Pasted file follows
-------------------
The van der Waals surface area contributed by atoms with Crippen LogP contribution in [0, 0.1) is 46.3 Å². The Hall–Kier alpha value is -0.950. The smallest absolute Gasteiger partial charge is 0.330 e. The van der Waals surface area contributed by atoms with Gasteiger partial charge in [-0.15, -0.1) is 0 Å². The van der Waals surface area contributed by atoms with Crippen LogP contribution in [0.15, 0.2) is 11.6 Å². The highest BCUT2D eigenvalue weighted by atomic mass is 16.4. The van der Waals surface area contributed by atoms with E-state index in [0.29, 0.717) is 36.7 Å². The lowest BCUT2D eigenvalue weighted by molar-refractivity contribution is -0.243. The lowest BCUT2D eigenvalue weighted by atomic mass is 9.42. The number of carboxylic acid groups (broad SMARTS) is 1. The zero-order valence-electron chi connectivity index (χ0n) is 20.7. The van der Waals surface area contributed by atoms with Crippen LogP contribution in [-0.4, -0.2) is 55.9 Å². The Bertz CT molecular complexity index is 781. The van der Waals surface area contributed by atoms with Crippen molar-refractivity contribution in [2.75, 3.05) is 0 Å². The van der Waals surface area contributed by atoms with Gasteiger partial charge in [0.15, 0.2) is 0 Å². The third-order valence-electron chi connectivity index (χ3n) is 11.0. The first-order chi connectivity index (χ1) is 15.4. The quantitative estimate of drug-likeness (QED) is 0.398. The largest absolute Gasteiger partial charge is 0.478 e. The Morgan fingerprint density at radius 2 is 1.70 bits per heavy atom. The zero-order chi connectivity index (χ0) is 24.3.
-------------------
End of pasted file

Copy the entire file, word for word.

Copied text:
The van der Waals surface area contributed by atoms with Crippen LogP contribution in [0, 0.1) is 46.3 Å². The Hall–Kier alpha value is -0.950. The smallest absolute Gasteiger partial charge is 0.330 e. The van der Waals surface area contributed by atoms with Gasteiger partial charge in [-0.15, -0.1) is 0 Å². The van der Waals surface area contributed by atoms with Crippen LogP contribution in [0.15, 0.2) is 11.6 Å². The highest BCUT2D eigenvalue weighted by atomic mass is 16.4. The van der Waals surface area contributed by atoms with E-state index in [0.29, 0.717) is 36.7 Å². The lowest BCUT2D eigenvalue weighted by molar-refractivity contribution is -0.243. The lowest BCUT2D eigenvalue weighted by atomic mass is 9.42. The number of carboxylic acid groups (broad SMARTS) is 1. The zero-order valence-electron chi connectivity index (χ0n) is 20.7. The van der Waals surface area contributed by atoms with Crippen LogP contribution in [-0.4, -0.2) is 55.9 Å². The Bertz CT molecular complexity index is 781. The van der Waals surface area contributed by atoms with Crippen molar-refractivity contribution in [2.75, 3.05) is 0 Å². The van der Waals surface area contributed by atoms with Gasteiger partial charge in [0.15, 0.2) is 0 Å². The third-order valence-electron chi connectivity index (χ3n) is 11.0. The first-order chi connectivity index (χ1) is 15.4. The quantitative estimate of drug-likeness (QED) is 0.398. The largest absolute Gasteiger partial charge is 0.478 e. The Morgan fingerprint density at radius 2 is 1.70 bits per heavy atom. The zero-order chi connectivity index (χ0) is 24.3.